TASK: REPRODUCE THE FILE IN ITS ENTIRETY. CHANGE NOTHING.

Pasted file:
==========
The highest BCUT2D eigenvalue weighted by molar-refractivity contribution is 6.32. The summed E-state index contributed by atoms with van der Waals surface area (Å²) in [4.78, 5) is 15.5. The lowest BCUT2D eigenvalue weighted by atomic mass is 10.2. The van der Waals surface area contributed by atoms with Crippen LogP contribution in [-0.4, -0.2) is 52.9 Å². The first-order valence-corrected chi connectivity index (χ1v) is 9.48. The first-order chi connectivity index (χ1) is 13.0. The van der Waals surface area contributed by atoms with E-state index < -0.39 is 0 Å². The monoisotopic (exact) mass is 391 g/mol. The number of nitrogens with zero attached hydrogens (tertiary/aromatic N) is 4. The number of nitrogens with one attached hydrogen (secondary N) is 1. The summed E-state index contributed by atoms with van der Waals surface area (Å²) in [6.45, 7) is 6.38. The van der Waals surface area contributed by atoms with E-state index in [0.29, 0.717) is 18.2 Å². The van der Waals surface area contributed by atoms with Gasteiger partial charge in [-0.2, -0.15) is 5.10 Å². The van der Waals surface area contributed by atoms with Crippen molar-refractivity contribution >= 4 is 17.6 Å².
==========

The highest BCUT2D eigenvalue weighted by molar-refractivity contribution is 6.32. The summed E-state index contributed by atoms with van der Waals surface area (Å²) in [4.78, 5) is 15.5. The lowest BCUT2D eigenvalue weighted by atomic mass is 10.2. The van der Waals surface area contributed by atoms with Crippen LogP contribution in [-0.4, -0.2) is 52.9 Å². The first-order valence-corrected chi connectivity index (χ1v) is 9.48. The first-order chi connectivity index (χ1) is 13.0. The van der Waals surface area contributed by atoms with E-state index < -0.39 is 0 Å². The monoisotopic (exact) mass is 391 g/mol. The number of nitrogens with zero attached hydrogens (tertiary/aromatic N) is 4. The number of nitrogens with one attached hydrogen (secondary N) is 1. The summed E-state index contributed by atoms with van der Waals surface area (Å²) in [6.45, 7) is 6.38. The van der Waals surface area contributed by atoms with E-state index in [0.29, 0.717) is 18.2 Å². The van der Waals surface area contributed by atoms with Gasteiger partial charge in [-0.2, -0.15) is 5.10 Å². The van der Waals surface area contributed by atoms with Crippen molar-refractivity contribution >= 4 is 17.6 Å².